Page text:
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As Ariel Castro home demolished, Michelle Knight builds new life

The home where three Cleveland women were held captive for a decade by Ariel Castro was demolished Wednesday. Michelle Knight, who is becoming the public face of the victims, was there.

By Chelsea B. SheasleyCorrespondent / August 7, 2013

Michelle Knight arrives at Ariel Castro's former home in Cleveland Wednesday. The house was torn down as part of a deal that spared Mr. Castro a possible death sentence.

Marvin Fong/The Plain Dealer/AP

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In less than 90 minutes Wednesday morning, the Cleveland house where Amanda Berry, Gina DeJesus, and Michelle Knight were imprisoned for about a decade was nothing but rubble.

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Chelsea Sheasley is the Monitor's Asia Editor, overseeing regional coverage for CSMonitor.com and the weekly magazine.

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Three months and a day after the three women escaped what was then Ariel Castro’s house, it was demolished with Ms. Knight and family members of Ms. DeJesus in attendance.

The event, less than a week after Mr. Castro was sentenced to a lifetime plus 1,000 years in prison, is the latest symbol of recuperation for the women, their families, and the city.

Knight arrived before the 7:30 a.m. demolition with a bundle of yellow balloons that she said represented abducted children who were never found. After passing the balloons out to neighbors, the group released them before the first strike on the house.

“I want the people out there to know, including [abductees’] mothers, that they can have strength, they can have hope. And their child will come back,” she said, CNN reports.

An aunt of Ms. DeJesus was in the excavator cab and helped land the first blow on the house as a group of about 100 neighbors cheered.

“It just felt great, knowing that it’s coming down,” the aunt, Peggy Arida, told WOIO-TV, CBS Cleveland affiliate.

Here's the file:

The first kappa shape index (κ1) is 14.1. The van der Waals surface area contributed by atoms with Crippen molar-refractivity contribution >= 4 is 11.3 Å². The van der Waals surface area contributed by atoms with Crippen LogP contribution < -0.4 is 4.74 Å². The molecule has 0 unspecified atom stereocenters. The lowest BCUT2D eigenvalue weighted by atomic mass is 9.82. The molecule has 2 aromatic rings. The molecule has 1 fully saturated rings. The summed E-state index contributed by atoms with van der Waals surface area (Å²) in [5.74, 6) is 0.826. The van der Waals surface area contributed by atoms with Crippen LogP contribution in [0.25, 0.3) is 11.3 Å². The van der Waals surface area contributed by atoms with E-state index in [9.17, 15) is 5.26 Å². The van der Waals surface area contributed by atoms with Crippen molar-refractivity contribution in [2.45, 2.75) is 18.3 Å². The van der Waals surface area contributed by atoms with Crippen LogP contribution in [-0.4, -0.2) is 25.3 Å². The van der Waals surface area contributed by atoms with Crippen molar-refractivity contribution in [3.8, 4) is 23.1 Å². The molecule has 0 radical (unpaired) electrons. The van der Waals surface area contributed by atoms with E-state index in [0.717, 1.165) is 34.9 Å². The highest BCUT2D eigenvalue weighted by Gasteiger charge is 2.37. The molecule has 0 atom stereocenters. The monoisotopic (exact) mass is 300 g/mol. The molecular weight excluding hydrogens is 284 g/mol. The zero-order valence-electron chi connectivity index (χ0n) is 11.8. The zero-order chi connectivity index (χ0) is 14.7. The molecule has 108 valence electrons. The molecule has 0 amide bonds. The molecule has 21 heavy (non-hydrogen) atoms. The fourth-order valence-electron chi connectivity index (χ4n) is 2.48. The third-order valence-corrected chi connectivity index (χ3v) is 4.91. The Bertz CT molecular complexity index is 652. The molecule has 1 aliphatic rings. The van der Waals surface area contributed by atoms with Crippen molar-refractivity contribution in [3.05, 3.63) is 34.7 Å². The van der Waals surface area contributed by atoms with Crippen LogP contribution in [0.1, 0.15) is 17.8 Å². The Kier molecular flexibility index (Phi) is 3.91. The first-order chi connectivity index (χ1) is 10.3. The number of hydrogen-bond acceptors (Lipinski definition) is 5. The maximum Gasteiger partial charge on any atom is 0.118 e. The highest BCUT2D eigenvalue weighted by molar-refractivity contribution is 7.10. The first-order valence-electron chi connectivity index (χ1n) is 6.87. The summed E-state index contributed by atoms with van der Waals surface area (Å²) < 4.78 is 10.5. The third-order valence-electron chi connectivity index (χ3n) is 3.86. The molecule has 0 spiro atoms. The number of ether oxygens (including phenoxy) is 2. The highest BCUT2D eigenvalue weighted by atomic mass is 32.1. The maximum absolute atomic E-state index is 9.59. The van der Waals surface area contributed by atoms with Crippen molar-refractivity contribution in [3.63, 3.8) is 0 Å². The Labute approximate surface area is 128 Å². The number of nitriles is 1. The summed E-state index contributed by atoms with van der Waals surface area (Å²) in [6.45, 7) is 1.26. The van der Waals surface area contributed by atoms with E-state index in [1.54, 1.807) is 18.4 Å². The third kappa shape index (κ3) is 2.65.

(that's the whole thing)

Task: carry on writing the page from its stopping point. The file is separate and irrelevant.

In particular, the event highlighted the more public role Knight seems ready to move into as a motivational speaker and inspiration for families with missing children.

“I go from here as being a motivational speaker and let everybody know that they are heard, that they are loved, and that there is hope for everyone,” she said Wednesday morning.

While each of the women are recovering in their own ways – Ms. Berry appeared onstage at a Nelly concert last month and a six-foot-high privacy fence was just donated to DeJesus – Knight has shown the greatest desire to step into a public role.

In a thank-you video released to supporters last month, Knight, who often speaks of her faith in God, said she believes she’s been given a new purpose.

“God has a plan for all of us,” she said. “The plan that he gave me was to help others that have been in [the] same situations I have been in.”

Castro forfeited the house as part of the plea deal he accepted to avoid a possible death sentence. He was sentenced last week to life without parole, plus 1,000 years, after he pleaded guilty to 937 counts, including kidnapping, rape, and aggravated murder.

The president of the Cuyahoga Land Bank, which now owns the house, told the Monitor Tuesday that the three women and community members would have the lead deciding what goes in place of the house.

The three women disappeared separately between 2002 and 2004, when they were 14, 16, and 20 years old. Each had accepted a ride from Castro. They escaped May 6, when Ms. Berry, now 27, broke part of a door to Castro's house and yelled to neighbors for help. Castro was arrested that evening.

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